The Medicines and Healthcare products Regulatory Agency (MHRA) says it is revising its fees for regulatory work from next April 1 with a view to raising its fee income by 3% for 2009-10 and by 4%-6% in the following three years.

These proposals are based on a number of assumptions, including a “healthy order book” for decentralised applications and investments to deliver improved service to MHRA customers, says the Agency, in a consultation letter which details its plans to establish a single set of medicines fee regulations and revoke the current arrangements. A separate consultation is being carried out for medical device regulatory fees.

In the letter, the MHRA says it “has come through a challenging period over the last few years,” with the introduction of new European regulatory requirements, significant restructuring and implementation of the new Sentinel information technology (IT) system. “We have emerged now in a much stronger position both in terms of performance and finances, with a strong and stable platform to build on,” it adds.

The Agency says that in the last two years it has achieved “significant” efficiency gains, equivalent to around 9% per annum, through the settling-in of Sentinel and better processing initiatives which have contributed to achieving the tight timescales imposed by the European regulatory schemes. While it is continuing to recover its performance, it adds: “we recognise that we need to give greater attention to the processing of purely national (UK) applications.”

In 2009-10, the Agency expects to spend £35 million on its medicines licensing activities, and it is proposing to increase by 5.7% the direct capital fees it charges during this period for: all Marketing Applications (MA) and variations, with Type 1A variation fees removed; and – all Product License for Parallel Import (PLPI) applications, with the administrative variation fees removed.

Capital fees for Manufacturers’ Licence/Wholesale Dealers License (ML./WDL) applications, traditional herbal applications, homeopathic registrations, clinical trial applications, WDL daily rate inspections and blood authority/blood bank fees will all go up 4%. The daily rate for all other inspections will be increased by 4.3%, to also cover additional costs relating to the issue of Good Manufacturing Practice (GMP) certificates.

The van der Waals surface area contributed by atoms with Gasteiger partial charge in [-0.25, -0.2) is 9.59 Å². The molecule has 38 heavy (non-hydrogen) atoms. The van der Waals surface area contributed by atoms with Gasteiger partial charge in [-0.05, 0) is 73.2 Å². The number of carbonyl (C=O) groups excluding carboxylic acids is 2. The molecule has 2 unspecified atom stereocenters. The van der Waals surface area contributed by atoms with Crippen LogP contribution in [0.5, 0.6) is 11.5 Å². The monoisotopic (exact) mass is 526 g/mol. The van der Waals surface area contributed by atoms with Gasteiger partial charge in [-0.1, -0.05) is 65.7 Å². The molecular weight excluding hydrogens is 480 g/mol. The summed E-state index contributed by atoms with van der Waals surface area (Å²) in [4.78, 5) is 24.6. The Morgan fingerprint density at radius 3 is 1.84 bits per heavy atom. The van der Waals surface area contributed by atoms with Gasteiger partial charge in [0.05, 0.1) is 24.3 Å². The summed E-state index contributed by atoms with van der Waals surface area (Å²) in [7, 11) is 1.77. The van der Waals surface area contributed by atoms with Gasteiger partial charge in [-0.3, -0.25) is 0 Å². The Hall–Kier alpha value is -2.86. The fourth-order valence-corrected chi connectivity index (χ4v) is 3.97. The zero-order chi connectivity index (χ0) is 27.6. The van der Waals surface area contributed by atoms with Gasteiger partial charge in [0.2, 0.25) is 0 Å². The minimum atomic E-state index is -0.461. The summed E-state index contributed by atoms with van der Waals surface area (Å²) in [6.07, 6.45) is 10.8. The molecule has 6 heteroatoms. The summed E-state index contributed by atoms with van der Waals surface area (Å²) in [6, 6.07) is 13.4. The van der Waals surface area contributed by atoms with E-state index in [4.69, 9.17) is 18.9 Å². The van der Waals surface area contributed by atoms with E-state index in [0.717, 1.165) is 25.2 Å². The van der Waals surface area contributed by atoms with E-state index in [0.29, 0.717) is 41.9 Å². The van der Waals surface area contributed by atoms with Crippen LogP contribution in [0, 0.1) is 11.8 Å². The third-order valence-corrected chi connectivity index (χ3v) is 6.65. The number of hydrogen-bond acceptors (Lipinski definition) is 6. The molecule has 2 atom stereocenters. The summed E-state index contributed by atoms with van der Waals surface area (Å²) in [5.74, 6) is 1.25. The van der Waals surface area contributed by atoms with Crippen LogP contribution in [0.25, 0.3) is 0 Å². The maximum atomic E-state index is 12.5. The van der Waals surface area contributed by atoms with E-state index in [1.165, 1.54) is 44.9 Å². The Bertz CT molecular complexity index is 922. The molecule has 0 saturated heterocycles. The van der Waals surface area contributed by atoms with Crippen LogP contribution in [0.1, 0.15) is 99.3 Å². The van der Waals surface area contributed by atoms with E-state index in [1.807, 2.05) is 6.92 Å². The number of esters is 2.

The Agency’s annual service fees for all MAs - new drugs, complex drugs, Prescription-Only Medicines (POM), Pharmacy (P) and General Sale List (GSL) drugs, and parallel imports (PIs) - will go up 8%, while for all other categories - herbal, homoeopathic, ML, WDL, etc – the increase will be 4%.

Among other changes, two new PI fees – Complex and Standard – will be introduced for applications where there is no common origin between the imported and UK reference product. There will also be new brandings for service fees for manufacturers and wholesale dealers which import unlicensed medicines, and a new fee structure for reclassification of medicines from POM to P status, to reflect more accurately the level of work which these activities represent for the MHRA.

For the industry, these proposals offer a more stable medium-term framework of likely overall fee increases and a below-inflation rise for 2009-10, while for the Agency they establish a medium-term plan that builds on its strong current position and gives it the resources which it expects to need, says the MHRA. It is inviting comments on its proposals, to be received by January 7.